Emma Ressel (b. Bar Harbor, Maine) is a Brooklyn-based fine-art photographer who creates surreal still life photographs of food. Her photographs are surprising compositions that challenge pure aesthetic pleasure and are unafraid to depict rot, nonsensical combinations of ingredients, and a vague, undefined story.
Ressel recently had a solo show at Woods Gallery at Bard College, and her work has been exhibited in numerous group shows in galleries including Red Hook Labs, Brooklyn NY; September Gallery, Hudson NY; Godine Gallery, Boston, MA; Site: Brooklyn, Brooklyn NY; The Wing DC and The Wing Soho; The Bakery Collective, Portland ME; The Church Troy, Troy NY; Artemis Gallery, Northeast Harbor ME; among others. She will participate in a three person show at The Vermont Center for Photography in 2019.
Ressel’s first monograph, Olives in the street, was published by Edizione del bradipo in 2017. A second edition was released in 2018. Ressel received a BA in Photography from Bard College in 2016, where she was awarded the Photography Advisory Board Scholarship, the Photography Senior Project Prize, and the Bard LugoLand Residency Prize, which afforded her the opportunity to travel to Italy and create her first monograph. She was also a semifinalist in The Print Center’s 92nd Annual International Competition. Ressel’s work is in the permanent collection of the Philadelphia Museum of Art.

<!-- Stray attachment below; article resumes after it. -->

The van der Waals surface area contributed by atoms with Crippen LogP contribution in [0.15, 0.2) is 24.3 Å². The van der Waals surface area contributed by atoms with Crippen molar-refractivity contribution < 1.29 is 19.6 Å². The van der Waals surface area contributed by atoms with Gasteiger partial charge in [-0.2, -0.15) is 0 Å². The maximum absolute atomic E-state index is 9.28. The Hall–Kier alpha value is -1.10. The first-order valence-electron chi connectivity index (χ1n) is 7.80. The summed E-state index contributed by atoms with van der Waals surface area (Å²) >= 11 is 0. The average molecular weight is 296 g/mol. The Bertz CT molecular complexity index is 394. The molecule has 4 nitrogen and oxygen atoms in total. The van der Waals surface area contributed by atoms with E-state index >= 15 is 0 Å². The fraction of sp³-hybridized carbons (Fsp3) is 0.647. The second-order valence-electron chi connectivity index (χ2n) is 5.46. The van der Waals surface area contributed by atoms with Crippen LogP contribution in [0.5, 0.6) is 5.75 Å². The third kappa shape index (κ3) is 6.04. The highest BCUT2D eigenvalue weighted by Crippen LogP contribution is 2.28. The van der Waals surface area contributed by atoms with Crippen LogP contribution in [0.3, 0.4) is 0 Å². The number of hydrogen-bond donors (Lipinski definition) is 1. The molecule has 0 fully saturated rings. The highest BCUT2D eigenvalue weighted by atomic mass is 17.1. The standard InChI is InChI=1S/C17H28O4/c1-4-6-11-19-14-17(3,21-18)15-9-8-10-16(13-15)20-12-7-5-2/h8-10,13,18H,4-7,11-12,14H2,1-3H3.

Trouble in the Garden
A central question I hold at the core of this project – what type of fruit did Eve eat from the tree of knowledge of good and evil? – is delightfully unanswerable. Some people say an apple, others say a fig or pomegranate, and I’ve heard a few say a psychedelic mushroom. Maybe every food in the world, not just a red fruit, is saturated with the weight of metaphor and cultural significance. Accordingly, each ingredient I place in front of the camera tells a dramatic story. I like for viewers to create their own narratives from what they see before them – I hope that what for some reads as fear or disgust, for others is joy and beauty.
In myths and fairy tales, foods are animated and often treated as a bridge between the human world, nature, and the gods. My practice of building the still lifes outside a studio setting allows iconography from the immediate world around me to greatly inform the work, creating the sense that everything is familiar yet uncanny. Once I collect ingredients and props, I find the perfect setting to build the tableaus. In summer 2018, for instance, I grew a garden on my Brooklyn rooftop and situated the still lifes within the vegetation, making photographs where stalks of kale stood in for trees and mulch for the forest floor. My process frequently feels like constructing a shrine, though when I turn on the bright spotlights, it can often look more like the scene of a crime. Some images might feel like a precursory moment to some strange event, while others may look like the aftermath of an unspeakable incident.
Different foods affect my body like medicines, drugs, and poisons, and so for me, food has always been an awe inspiring, heightened experience. I know I am not alone in this, and I intend for the foods I feature to catalyze vastly different responses from different viewers. I am firm in my belief that food is capable of signifying a spectrum of ecstatic pleasure, longing, repulsion, and pain.
To view more of Emma Ressel’s work please visit her website.